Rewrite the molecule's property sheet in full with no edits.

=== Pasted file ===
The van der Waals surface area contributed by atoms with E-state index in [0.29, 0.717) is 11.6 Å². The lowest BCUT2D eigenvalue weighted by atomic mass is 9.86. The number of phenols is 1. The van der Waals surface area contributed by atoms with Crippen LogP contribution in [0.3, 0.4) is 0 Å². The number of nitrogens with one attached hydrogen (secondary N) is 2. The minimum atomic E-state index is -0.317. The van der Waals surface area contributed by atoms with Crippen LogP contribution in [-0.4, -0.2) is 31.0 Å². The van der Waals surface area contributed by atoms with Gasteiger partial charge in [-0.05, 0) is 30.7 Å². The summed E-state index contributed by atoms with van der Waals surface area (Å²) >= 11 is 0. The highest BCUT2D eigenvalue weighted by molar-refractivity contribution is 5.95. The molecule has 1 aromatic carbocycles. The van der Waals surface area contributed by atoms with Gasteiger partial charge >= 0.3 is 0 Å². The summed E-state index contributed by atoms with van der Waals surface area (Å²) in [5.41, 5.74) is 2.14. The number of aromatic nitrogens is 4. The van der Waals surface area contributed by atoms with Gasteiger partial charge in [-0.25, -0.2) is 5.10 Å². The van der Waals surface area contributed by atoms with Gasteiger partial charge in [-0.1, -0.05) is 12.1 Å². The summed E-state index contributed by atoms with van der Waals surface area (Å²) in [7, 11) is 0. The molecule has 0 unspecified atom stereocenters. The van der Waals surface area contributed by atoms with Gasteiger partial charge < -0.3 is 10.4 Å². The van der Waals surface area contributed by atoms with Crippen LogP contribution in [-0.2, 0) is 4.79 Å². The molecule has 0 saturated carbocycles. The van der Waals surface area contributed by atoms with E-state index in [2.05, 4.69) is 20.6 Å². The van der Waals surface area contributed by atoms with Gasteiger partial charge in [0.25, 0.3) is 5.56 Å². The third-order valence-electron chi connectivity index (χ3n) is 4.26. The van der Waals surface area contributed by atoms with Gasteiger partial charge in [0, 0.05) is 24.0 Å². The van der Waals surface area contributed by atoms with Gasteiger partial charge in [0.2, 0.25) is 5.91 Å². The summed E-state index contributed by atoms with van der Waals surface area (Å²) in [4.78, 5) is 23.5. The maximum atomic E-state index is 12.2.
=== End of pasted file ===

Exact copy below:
The van der Waals surface area contributed by atoms with E-state index in [0.29, 0.717) is 11.6 Å². The lowest BCUT2D eigenvalue weighted by atomic mass is 9.86. The number of phenols is 1. The van der Waals surface area contributed by atoms with Crippen LogP contribution in [0.3, 0.4) is 0 Å². The number of nitrogens with one attached hydrogen (secondary N) is 2. The minimum atomic E-state index is -0.317. The van der Waals surface area contributed by atoms with Crippen LogP contribution in [-0.4, -0.2) is 31.0 Å². The van der Waals surface area contributed by atoms with Gasteiger partial charge in [-0.05, 0) is 30.7 Å². The summed E-state index contributed by atoms with van der Waals surface area (Å²) >= 11 is 0. The highest BCUT2D eigenvalue weighted by molar-refractivity contribution is 5.95. The molecule has 1 aromatic carbocycles. The van der Waals surface area contributed by atoms with Gasteiger partial charge >= 0.3 is 0 Å². The summed E-state index contributed by atoms with van der Waals surface area (Å²) in [5.41, 5.74) is 2.14. The number of aromatic nitrogens is 4. The van der Waals surface area contributed by atoms with Gasteiger partial charge in [-0.25, -0.2) is 5.10 Å². The van der Waals surface area contributed by atoms with Gasteiger partial charge in [-0.1, -0.05) is 12.1 Å². The summed E-state index contributed by atoms with van der Waals surface area (Å²) in [7, 11) is 0. The molecule has 0 unspecified atom stereocenters. The van der Waals surface area contributed by atoms with Gasteiger partial charge < -0.3 is 10.4 Å². The van der Waals surface area contributed by atoms with Crippen LogP contribution in [-0.2, 0) is 4.79 Å². The molecule has 0 saturated carbocycles. The van der Waals surface area contributed by atoms with E-state index in [2.05, 4.69) is 20.6 Å². The van der Waals surface area contributed by atoms with Gasteiger partial charge in [0.25, 0.3) is 5.56 Å². The third-order valence-electron chi connectivity index (χ3n) is 4.26. The van der Waals surface area contributed by atoms with Gasteiger partial charge in [0, 0.05) is 24.0 Å². The van der Waals surface area contributed by atoms with Gasteiger partial charge in [0.2, 0.25) is 5.91 Å². The summed E-state index contributed by atoms with van der Waals surface area (Å²) in [4.78, 5) is 23.5. The maximum atomic E-state index is 12.2.